How I Met Your Mother, like the majority of network shows, films in LA. But its setting, and its heart, has always been NYC. MacLaren’s Pub is just a set, but it feels like a Midtown bar. Or take the central apartment, whose size could only be considered appropriate in space-strapped New York. HIMYM has rarely if ever outright defined its unique city geography… but through conversation and reference points and the right set dressing, we’ve always understood intimately that these characters live in New York. ARE New Yorkers, especially Ted.
I'm going to propose that New York is the only place this show could have ever been set. And to prove it, I'm going to outline what HIMYM would look like had it not been about late 20-somethings living in the City That Never Sleeps... but the City of Angels. Picture it:
Ted’s no longer an architect trying to make a name for himself in a city that’s already got too many buildings, but a screenwriter — of “post-modern literary fantasy” — struggling in a city that doesn't understand his genius. MacLaren’s, by the way, has been replaced by The Coffee Bean & Tea Leaf. Scene blocking has to take into account the 2-3 MacBook Airs in every shot.
Barney, naturally, is now a WME-employed Ari Emanuel-type agent douche. As the series progresses he goes from dating Perfect 10 models to Real Housewives to Ted’s mom, a bit player on a popular 80’s sitcom. Eventually he hooks up with a down-to-earth indie actress, say Greta Gerwig, who changes his life or something.
An entire episode set on the 405, in which Ted desperately tries to connect with a woman he keeps seesawing with in the next lane. But every time he’s about to say something the traffic picks up again. Eventually Ted crashes. Lyft driver Ranjeet picks him up.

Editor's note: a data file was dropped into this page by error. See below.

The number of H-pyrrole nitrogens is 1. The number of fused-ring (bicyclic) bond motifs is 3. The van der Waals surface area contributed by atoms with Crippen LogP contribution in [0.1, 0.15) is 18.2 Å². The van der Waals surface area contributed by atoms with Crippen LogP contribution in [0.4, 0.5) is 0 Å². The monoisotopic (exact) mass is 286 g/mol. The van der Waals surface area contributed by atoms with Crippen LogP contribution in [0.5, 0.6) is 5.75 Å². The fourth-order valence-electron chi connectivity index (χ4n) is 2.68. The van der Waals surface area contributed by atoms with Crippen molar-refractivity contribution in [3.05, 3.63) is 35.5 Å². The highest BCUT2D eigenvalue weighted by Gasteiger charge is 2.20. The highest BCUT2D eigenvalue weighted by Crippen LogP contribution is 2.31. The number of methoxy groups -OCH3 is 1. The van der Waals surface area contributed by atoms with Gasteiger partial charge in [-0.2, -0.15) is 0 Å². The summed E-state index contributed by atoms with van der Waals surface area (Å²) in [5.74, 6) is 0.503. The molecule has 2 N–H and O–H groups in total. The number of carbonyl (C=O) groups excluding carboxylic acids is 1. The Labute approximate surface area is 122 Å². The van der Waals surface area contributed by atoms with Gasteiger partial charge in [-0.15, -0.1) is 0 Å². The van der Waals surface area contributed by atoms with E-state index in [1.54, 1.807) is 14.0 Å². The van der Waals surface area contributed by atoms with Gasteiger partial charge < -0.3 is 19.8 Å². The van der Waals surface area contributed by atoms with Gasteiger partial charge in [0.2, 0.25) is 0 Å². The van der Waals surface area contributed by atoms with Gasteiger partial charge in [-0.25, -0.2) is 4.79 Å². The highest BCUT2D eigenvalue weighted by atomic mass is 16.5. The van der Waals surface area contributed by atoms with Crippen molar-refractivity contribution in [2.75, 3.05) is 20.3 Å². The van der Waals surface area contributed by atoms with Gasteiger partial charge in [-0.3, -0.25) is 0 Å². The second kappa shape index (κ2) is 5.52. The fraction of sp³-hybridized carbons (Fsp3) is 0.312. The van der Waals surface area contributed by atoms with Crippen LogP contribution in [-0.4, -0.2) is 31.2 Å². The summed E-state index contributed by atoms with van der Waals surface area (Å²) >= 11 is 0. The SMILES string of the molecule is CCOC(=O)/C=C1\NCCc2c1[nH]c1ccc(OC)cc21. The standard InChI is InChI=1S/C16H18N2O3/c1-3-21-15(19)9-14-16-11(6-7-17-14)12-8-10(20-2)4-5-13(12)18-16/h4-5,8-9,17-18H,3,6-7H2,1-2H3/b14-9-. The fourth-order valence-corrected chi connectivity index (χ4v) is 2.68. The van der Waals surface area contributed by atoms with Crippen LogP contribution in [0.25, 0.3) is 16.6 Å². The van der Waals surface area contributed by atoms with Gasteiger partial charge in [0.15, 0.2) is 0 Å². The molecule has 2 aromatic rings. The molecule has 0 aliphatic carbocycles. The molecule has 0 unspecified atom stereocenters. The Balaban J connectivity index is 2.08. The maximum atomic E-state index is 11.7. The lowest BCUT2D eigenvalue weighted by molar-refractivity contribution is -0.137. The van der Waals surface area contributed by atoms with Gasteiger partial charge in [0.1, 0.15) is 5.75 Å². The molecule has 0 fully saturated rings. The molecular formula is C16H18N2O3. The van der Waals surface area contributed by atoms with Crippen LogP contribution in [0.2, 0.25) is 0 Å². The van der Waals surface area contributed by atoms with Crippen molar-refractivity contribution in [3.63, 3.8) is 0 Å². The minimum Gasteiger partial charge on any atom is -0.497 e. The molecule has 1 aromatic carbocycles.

- Three years somehow pass between seasons four and five, something that is never explained either in the press or on the show itself. When season five kicks off, literally nothing has changed except for a few salt and pepper strokes in Marshall’s hair. The characters even talk about the events of three years ago. Everyone gets used to it.
- "Nothing good happens after 10pm."
- In the season six finale, Marshall and Lily decide to move to the Valley and are never heard from again. For the first few episodes of season seven Ted, Robin, and Barney ask “what happened to those guys?” before they stop coming up in conversation. Ted is invited to their baby’s christening midway through season eight, but again — it’s in the Valley. Ted goes to Ojai instead.
- It’s the end of the series and Ted finally, finally meets the Mother…on a really lame Grouper. She’s the only one in the foursome who doesn’t want to talk about traffic, which piques Ted’s interest. Ted is by now too beaten down by life to chalk this connection up to “serendipity,” but she seems nice enough! Marshall and Lily can't make the wedding, because they live in the Valley.
It should go without saying that my carefully constructed How I Met Your Mother: LA would never exist, has no relation to reality in any conceivable way. But since we’re already deep into this game of Devil’s Advocate — bleak, huh?! Gone are those romantic late nights winging your way down down the Westside Highway to your true love’s apartment, or those crazy, life-changing run-ins that only seem possible on the sidewalks of New York. And just how many jokes about New Jersey can you make in Los Angeles? (Only so many, I can tell you from personal experience.)
HIMYM has never been shaped by its setting to the extent of, say, Friday Night Lights and West Texas, but New York has played an indelible part in not only the HIMYM story… but its very emotional foundation. Ted’s undying romanticism, which has guided the show from the very beginning, could ONLY function in the context of a city that’s practically BUILT on feeling.
I know, I know — a problematic video in light of recent events. But couldn't you imagine Ted narrating that same introduction (trying to, anyway) in his mind? New York is Ted's perfect city, this overstuffed urban Twinkie fit to burst with emotion and idealism. Maybe Ted and Co. could have found themselves in Los Angeles (or hell, Austin)... but the feeling would be all wrong. Ted wouldn't be Ted.
And for better or worse, we wouldn't have the messy, big-hearted show that's kept us laughing and crying and exasperated and elated for nine long years.
Images: CBS; Getty Images